Karnig Kerkonian

‘Apathy Kills,’ Attorney Kerkonian Says about Artsakh and Threats to Armenia


By David Luhrssen

MILWAUKEE, Wis. — When international lawyer Karnig Kerkonian was invited to speak at St. John the Baptist Armenian Church, hope remained that Artsakh could survive. But by the time he spoke at the Milwaukee, Wis. church on Sunday, October 15, Artsakh had fallen to Azerbaijan. The Western media, and Western governments, largely averted their eyes from the carnage.

A graduate of Harvard and the University of Chicago, Kerkonian is an authority on international law and its application in U.S. courts. He warned his audience that what he was about to say “will be difficult to hear, difficult to digest and even difficult to believe.” The events of the past months constitute a “second Armenian Genocide.” He holds the U.S. and the European Union as well as Russia, the Armenian Republic and the Diaspora responsible for the tragedy.

In Yerevan, Armenians eagerly anticipated a Snoop Dogg concert while their brothers and sisters in Artsakh were being slaughtered and driven from their homes.

“Armenian women were marketed for rape on social media,” Kerkonian said. People were beheaded and quartered. Children were massacred by the forces of a brutal dictatorship, determined to erase Artsakh’s history as well as its people, he said.

The immediate cause of this tragedy is the racist dogma of Azerbaijan, whose oppressive regime has deemed Armenians subhuman and unworthy of life. For years, Azerbaijan’s president has called Armenians “dogs, cancer, tumors, rats.” Kerkonian asked, “And nobody saw this coming?”

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Oil may have been the deciding factor explaining the indifference of the U.S. and E.U. According to Kerkonian, Russia has “laundered” oil, much needed by Western economies, through Azerbaijan to sidestep sanctions. Western leaders allowed Azeri occupation of Artsakh under the fiction that the region’s Armenians would enjoy “protection” and the “rights” of citizenship in Azerbaijan, a solution comparable to handing Jews to Nazi Germany.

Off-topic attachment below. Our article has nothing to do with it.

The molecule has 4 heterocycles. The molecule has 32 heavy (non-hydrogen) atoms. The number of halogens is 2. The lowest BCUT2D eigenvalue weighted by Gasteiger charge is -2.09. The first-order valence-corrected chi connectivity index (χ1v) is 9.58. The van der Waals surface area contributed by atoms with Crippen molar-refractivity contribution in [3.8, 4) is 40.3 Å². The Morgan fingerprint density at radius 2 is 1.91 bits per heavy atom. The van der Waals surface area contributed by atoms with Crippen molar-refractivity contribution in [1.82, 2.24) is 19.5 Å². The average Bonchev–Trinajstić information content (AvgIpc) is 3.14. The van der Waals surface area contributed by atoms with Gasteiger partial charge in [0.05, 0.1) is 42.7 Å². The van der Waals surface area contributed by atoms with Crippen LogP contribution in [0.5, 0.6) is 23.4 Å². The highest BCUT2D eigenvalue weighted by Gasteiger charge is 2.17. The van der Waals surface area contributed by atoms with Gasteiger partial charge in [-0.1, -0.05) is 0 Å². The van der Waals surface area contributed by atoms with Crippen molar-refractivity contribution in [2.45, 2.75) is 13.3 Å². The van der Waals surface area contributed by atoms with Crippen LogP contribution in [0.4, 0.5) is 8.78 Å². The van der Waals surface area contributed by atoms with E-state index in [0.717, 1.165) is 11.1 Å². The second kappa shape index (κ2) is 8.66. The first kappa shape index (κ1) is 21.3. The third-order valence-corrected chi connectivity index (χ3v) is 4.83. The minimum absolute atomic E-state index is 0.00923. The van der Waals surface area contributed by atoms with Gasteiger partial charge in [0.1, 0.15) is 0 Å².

The Turkish-Azerbaijani lobby has also been at work, hiring “scholars” to write historical fabrications about Artsakh. “How you tell your story matters, sometimes more than the story itself,” Kerkonian said. He added that in the Republic and the Diaspora, Armenians have squandered too much energy on divisive, partisan arguments or the pursuit of personal happiness when the existence of Armenia hangs in jeopardy. Kerkonian believes that the Armenian Republic is the Azeris next target. “The appalling consequences of what happened in Artsakh are yet to play out,” he said. “It’s just getting started. Indifference is learned. Apathy kills. Who have we become?”



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